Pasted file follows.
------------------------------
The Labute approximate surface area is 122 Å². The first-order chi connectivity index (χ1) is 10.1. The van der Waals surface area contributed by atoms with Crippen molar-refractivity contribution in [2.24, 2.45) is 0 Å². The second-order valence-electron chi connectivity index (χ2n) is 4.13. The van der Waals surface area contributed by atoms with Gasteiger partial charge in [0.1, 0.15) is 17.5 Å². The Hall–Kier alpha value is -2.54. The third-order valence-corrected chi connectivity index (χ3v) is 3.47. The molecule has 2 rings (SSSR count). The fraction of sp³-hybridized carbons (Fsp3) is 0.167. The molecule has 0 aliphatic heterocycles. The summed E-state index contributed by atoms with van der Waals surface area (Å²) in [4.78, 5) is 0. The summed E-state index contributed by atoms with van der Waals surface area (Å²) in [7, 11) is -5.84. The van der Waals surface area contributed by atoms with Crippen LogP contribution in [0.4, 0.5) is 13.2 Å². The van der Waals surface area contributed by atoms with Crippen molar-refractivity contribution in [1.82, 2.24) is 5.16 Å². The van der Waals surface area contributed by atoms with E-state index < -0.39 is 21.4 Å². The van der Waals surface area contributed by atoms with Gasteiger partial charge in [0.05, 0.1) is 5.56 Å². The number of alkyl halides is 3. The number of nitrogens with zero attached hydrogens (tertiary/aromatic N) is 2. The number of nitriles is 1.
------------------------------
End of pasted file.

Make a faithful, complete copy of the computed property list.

The Labute approximate surface area is 122 Å². The first-order chi connectivity index (χ1) is 10.1. The van der Waals surface area contributed by atoms with Crippen molar-refractivity contribution in [2.24, 2.45) is 0 Å². The second-order valence-electron chi connectivity index (χ2n) is 4.13. The van der Waals surface area contributed by atoms with Gasteiger partial charge in [0.1, 0.15) is 17.5 Å². The Hall–Kier alpha value is -2.54. The third-order valence-corrected chi connectivity index (χ3v) is 3.47. The molecule has 2 rings (SSSR count). The fraction of sp³-hybridized carbons (Fsp3) is 0.167. The molecule has 0 aliphatic heterocycles. The summed E-state index contributed by atoms with van der Waals surface area (Å²) in [4.78, 5) is 0. The summed E-state index contributed by atoms with van der Waals surface area (Å²) in [7, 11) is -5.84. The van der Waals surface area contributed by atoms with Crippen LogP contribution in [0.4, 0.5) is 13.2 Å². The van der Waals surface area contributed by atoms with Crippen molar-refractivity contribution in [1.82, 2.24) is 5.16 Å². The van der Waals surface area contributed by atoms with E-state index < -0.39 is 21.4 Å². The van der Waals surface area contributed by atoms with Gasteiger partial charge in [0.05, 0.1) is 5.56 Å². The number of alkyl halides is 3. The number of nitrogens with zero attached hydrogens (tertiary/aromatic N) is 2. The number of nitriles is 1.